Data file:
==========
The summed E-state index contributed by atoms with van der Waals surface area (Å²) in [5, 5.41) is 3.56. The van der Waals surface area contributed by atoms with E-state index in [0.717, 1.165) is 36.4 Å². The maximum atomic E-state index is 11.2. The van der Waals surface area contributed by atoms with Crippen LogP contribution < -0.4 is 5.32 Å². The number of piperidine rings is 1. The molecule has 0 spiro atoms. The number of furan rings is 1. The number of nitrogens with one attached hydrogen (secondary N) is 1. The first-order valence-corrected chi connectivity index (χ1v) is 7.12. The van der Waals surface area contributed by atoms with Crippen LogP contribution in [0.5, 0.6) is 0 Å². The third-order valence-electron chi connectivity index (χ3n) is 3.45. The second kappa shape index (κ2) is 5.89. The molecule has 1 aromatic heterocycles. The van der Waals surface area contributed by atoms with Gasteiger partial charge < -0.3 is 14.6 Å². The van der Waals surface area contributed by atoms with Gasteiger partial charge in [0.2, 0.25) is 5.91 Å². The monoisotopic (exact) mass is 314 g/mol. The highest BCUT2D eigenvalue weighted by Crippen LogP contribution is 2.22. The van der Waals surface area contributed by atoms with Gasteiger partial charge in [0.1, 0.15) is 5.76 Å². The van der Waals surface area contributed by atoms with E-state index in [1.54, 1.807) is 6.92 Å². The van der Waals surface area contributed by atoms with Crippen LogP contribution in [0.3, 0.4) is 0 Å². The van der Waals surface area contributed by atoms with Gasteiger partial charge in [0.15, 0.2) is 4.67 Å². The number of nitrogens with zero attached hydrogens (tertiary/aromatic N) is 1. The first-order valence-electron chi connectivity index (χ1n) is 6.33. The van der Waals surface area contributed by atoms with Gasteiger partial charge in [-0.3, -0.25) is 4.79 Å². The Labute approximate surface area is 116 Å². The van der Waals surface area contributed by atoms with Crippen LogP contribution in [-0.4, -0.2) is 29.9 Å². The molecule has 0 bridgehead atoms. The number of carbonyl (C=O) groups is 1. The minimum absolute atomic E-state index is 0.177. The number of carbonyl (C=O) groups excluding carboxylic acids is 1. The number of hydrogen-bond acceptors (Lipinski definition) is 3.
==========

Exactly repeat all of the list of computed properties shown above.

The summed E-state index contributed by atoms with van der Waals surface area (Å²) in [5, 5.41) is 3.56. The van der Waals surface area contributed by atoms with E-state index in [0.717, 1.165) is 36.4 Å². The maximum atomic E-state index is 11.2. The van der Waals surface area contributed by atoms with Crippen LogP contribution < -0.4 is 5.32 Å². The number of piperidine rings is 1. The molecule has 0 spiro atoms. The number of furan rings is 1. The number of nitrogens with one attached hydrogen (secondary N) is 1. The first-order valence-corrected chi connectivity index (χ1v) is 7.12. The van der Waals surface area contributed by atoms with Crippen LogP contribution in [0.5, 0.6) is 0 Å². The third-order valence-electron chi connectivity index (χ3n) is 3.45. The second kappa shape index (κ2) is 5.89. The molecule has 1 aromatic heterocycles. The van der Waals surface area contributed by atoms with Gasteiger partial charge < -0.3 is 14.6 Å². The van der Waals surface area contributed by atoms with Gasteiger partial charge in [0.2, 0.25) is 5.91 Å². The monoisotopic (exact) mass is 314 g/mol. The highest BCUT2D eigenvalue weighted by Crippen LogP contribution is 2.22. The van der Waals surface area contributed by atoms with Gasteiger partial charge in [0.1, 0.15) is 5.76 Å². The van der Waals surface area contributed by atoms with E-state index in [1.54, 1.807) is 6.92 Å². The van der Waals surface area contributed by atoms with Crippen LogP contribution in [0.3, 0.4) is 0 Å². The van der Waals surface area contributed by atoms with Gasteiger partial charge in [0.15, 0.2) is 4.67 Å². The number of nitrogens with zero attached hydrogens (tertiary/aromatic N) is 1. The first-order valence-electron chi connectivity index (χ1n) is 6.33. The van der Waals surface area contributed by atoms with Gasteiger partial charge in [-0.3, -0.25) is 4.79 Å². The Labute approximate surface area is 116 Å². The van der Waals surface area contributed by atoms with Crippen LogP contribution in [-0.4, -0.2) is 29.9 Å². The molecule has 0 bridgehead atoms. The number of carbonyl (C=O) groups is 1. The minimum absolute atomic E-state index is 0.177. The number of carbonyl (C=O) groups excluding carboxylic acids is 1. The number of hydrogen-bond acceptors (Lipinski definition) is 3.